In 1980 my husband and I were on a summer mission in the Caribbean with our church. We went to work with the native people to replace the roof on their old church building, paint the church walls, and help with a Bible School for 200 children. We hadn’t planned on adopting a newborn baby whose mother died in childbirth, but that was exactly what happened. We paid a lawyer on St. Vincent $20.00 US and he did the legal work making her our daughter and then we began the Visa process. I want to introduce you to our daughter, Joyce, because she is the only person I know who consistently lives what I have been writing about the past two days based on Samuel Johnson’s quote
The true measure of a man is how he treats someone who can do him absolutely no good.
In many ways, Joyce suffers many of the same insults Samuel Johnson had to suffer in his young adulthood. Through many unfortunate events surrounding her birth and sequelae from a birth defect, Joyce was left with both expressive and receptive aphasia. Aphasia is the inability to process information correctly. Psychological testing uncovered that she is only able to understand about 11% of everything she hears. Moreover, she will always be about age 12 in her psychosocial development because of it. She switches from childlike to mature at the snap of your fingers like a pubescent middle-school child does.
Fortunately, however, God has given Joyce gifts in mathematical calculation, physical strength and eye-hand coordination. In this way she has been able to excel in certain areas. She won awards in athletics in school and in organizational excellence as a supply supervisor in the Navy. However, her inability to understand and her immature behaviors have made her the brunt of many a cruel joke orchestrated by sadistic people of all ages, including teachers. We stopped giving her birthday parties with external invitations when no one would show up even though we’d invite her whole Sunday School class and ask the parents to please bring their daughters for Joyce’s special day. She was abused on the bus riding to school and taunted on the play ground. She was punished for things she didn’t do because she didn’t understand she was being set up. As I read about Samuel Johnson, I think about Joyce.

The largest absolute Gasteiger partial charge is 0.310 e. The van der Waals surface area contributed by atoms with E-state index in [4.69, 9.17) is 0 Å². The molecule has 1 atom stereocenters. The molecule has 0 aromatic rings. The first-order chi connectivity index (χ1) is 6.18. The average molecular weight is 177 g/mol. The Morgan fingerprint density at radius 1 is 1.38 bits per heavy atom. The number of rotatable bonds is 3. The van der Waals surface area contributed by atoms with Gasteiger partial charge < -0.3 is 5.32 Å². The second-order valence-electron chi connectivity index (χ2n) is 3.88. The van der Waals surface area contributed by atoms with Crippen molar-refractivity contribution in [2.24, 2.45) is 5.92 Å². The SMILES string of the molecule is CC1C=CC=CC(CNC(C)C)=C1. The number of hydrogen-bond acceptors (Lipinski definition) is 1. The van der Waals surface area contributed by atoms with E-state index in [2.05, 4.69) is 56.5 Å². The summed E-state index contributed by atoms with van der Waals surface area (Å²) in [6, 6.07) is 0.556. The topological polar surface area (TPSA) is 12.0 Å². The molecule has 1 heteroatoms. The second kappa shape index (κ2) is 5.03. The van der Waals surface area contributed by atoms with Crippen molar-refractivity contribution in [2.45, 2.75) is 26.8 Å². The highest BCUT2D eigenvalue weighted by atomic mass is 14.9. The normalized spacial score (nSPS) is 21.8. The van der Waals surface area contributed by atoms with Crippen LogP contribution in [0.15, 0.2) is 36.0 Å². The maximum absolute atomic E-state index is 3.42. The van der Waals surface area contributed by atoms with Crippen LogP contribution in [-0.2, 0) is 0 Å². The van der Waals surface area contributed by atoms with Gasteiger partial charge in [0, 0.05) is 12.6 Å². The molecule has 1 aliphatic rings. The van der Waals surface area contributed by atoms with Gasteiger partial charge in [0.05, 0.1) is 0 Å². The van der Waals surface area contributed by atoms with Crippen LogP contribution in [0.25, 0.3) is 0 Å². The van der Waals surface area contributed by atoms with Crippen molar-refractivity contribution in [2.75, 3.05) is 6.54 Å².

No matter how Joyce is treated, she always loves in return. I marvel at that. Perhaps it is her “defect,” her brain scramble, but she holds no malice. Sometimes I ache inside for her, but she is who she is, and with all that is “wrong” with her, she certainly has the love part right. At the end of Joyce’s time in high school people crowded around her and wrote beautiful things in her year book. They wrote, “I am sorry, Joyce, for how I treated you. You always treated me kindly and I was never nice to you.” Another said, “I will always remember how you loved everyone. Have a good life. You deserve it.” These comments went on and on for pages. Joyce had made a difference in her high school!
Joyce is now 31 years old. She is still a master organizer, woman of incredible physical strength and she sleeps with Sponge Bob under her Nemo blanket. As an adult, she, like Samuel Johnson, surrounds herself with those who accept her: drag queens, homosexuals, and con artists who know when she gets paid. I thank God every day for her good friend, Mary, who shares apartment expenses with her and watches over her. He answered a mother’s prayer.
Now lest you think, I am looking down upon those parents of children in Joyce’s Sunday School class because they wouldn’t bring their daughters to a “less than perfect child’s” birthday party, I urge you to come back tomorrow where I show you I.am.that.parent.
Learning to love,